[ExI] Nukes was less expensive energy
dennislmay at yahoo.com
Sat Sep 17 23:30:31 UTC 2011
I have been interested in various energy possibilities
for over 30 years and have seen two generations
of money being wasted on solar development with
virtually nothing to show for it. Wind and solar
both have niche location applications but I see
no possibility either will ever move beyond that
scale. Subsidizing either only means reducing
other economic opportunities to support a losing
Geothermal, tide, ocean currents, hydroelectric,
and most other alternatives suffer from the same
niche application problems of solar and wind.
Various carbon fuels will continue to be used
for the foreseeable future because of energy
density, portability, cost and the ready existence
Biofuels are also a niche application - a losing
proposition in most applications done today.
Though nuclear energy could be converted to
more usable forms by cycling it through biofuels.
As much as possible input power for planting,
harvesting, and processing of biofuels coming
from nuclear sources rather than carbon fuels
and the biofuel itself.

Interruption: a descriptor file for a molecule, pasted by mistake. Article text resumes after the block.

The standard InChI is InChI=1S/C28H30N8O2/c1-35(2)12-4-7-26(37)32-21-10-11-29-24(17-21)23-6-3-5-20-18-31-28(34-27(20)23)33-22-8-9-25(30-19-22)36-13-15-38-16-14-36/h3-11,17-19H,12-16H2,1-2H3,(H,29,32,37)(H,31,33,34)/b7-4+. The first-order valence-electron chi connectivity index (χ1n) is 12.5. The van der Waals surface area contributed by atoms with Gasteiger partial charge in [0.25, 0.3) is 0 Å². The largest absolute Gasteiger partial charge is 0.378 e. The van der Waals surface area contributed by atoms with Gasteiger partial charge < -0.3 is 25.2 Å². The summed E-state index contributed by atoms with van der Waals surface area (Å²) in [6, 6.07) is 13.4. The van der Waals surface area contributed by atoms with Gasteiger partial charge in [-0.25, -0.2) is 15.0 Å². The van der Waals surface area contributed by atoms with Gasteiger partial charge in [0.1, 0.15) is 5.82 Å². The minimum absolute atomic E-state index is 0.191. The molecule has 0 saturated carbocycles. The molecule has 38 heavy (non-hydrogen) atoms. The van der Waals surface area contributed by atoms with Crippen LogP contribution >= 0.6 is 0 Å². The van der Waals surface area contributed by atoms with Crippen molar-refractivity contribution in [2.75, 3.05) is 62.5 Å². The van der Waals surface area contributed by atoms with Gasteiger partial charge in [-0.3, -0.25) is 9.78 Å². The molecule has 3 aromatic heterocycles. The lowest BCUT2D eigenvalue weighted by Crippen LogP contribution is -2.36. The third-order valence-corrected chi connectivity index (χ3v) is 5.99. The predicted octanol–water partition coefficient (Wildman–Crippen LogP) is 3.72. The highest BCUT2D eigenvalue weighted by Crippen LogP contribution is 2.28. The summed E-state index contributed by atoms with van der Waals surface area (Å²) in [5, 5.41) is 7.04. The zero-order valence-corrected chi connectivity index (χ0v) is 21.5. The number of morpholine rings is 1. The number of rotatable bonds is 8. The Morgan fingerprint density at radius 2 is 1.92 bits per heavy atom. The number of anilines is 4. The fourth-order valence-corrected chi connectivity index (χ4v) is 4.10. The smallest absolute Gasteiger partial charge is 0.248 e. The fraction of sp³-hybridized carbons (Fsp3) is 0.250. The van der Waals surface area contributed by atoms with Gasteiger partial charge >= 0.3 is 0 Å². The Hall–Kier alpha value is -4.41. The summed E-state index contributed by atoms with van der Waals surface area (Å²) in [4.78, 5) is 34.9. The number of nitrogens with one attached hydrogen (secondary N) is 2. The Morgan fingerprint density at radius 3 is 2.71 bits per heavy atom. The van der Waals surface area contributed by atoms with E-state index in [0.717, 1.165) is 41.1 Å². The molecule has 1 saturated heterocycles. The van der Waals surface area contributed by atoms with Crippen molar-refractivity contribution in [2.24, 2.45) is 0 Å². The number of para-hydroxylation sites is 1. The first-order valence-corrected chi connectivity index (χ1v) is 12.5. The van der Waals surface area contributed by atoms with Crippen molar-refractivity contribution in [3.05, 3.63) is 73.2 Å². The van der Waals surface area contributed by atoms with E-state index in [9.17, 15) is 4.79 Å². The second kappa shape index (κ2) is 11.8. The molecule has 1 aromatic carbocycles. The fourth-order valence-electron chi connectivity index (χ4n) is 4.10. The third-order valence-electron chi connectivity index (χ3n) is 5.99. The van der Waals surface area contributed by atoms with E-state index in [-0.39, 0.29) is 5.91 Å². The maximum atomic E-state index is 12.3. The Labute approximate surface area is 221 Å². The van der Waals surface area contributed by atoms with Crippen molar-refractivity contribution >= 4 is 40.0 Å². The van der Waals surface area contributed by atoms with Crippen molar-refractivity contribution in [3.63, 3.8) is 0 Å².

The sheer energy density of nuclear power means
it dwarfs all other options. Much of the time
delay for implementation of nuclear power
plants can be reduced by going to standardized
As far as big solar projects go - I see them as
being of interest in industrializing space
not moving space nuclear energy [sun] to
the Earth when there are plenty of Earth
based nuclear energy possibilities with much
less capital risk.
From: Keith Henson <hkeithhenson at gmail.com>
To: extropy-chat at lists.extropy.org
Sent: Saturday, September 17, 2011 5:46 PM
Subject: Re: [ExI] Nukes was less expensive energy
On Fri, Sep 16, 2011 at 8:06 PM, Dennis May <dennislmay at yahoo.com> wrote:
> The projections of what will happen economically
> without massive nuclear energy development is
> not pretty.? Even if that effort began immediately
> it is not clear it could happen fast enough.
The length of time it takes to build nuclear plants is a big reason to
look at other approaches. I am not at all sure even what is the best
approach or mix of approaches to get really inexpensive energy. I can
state that it need to be down in the 1-2 cents per kWh. That's $800
to $1600 per kW based on return of capital in ten years and it needs
to scale to 15-20 TW over 20 years.
That's building around a 1000 1 GW reactors per year.
I have not looked into this in detail. I have looked into SBSP and
StratoSolar and they look possible. Perhaps you know about reactors?
It seems better to me at this stage to state what is needed in broad
terms rather than being too specific about how to accomplish the task.
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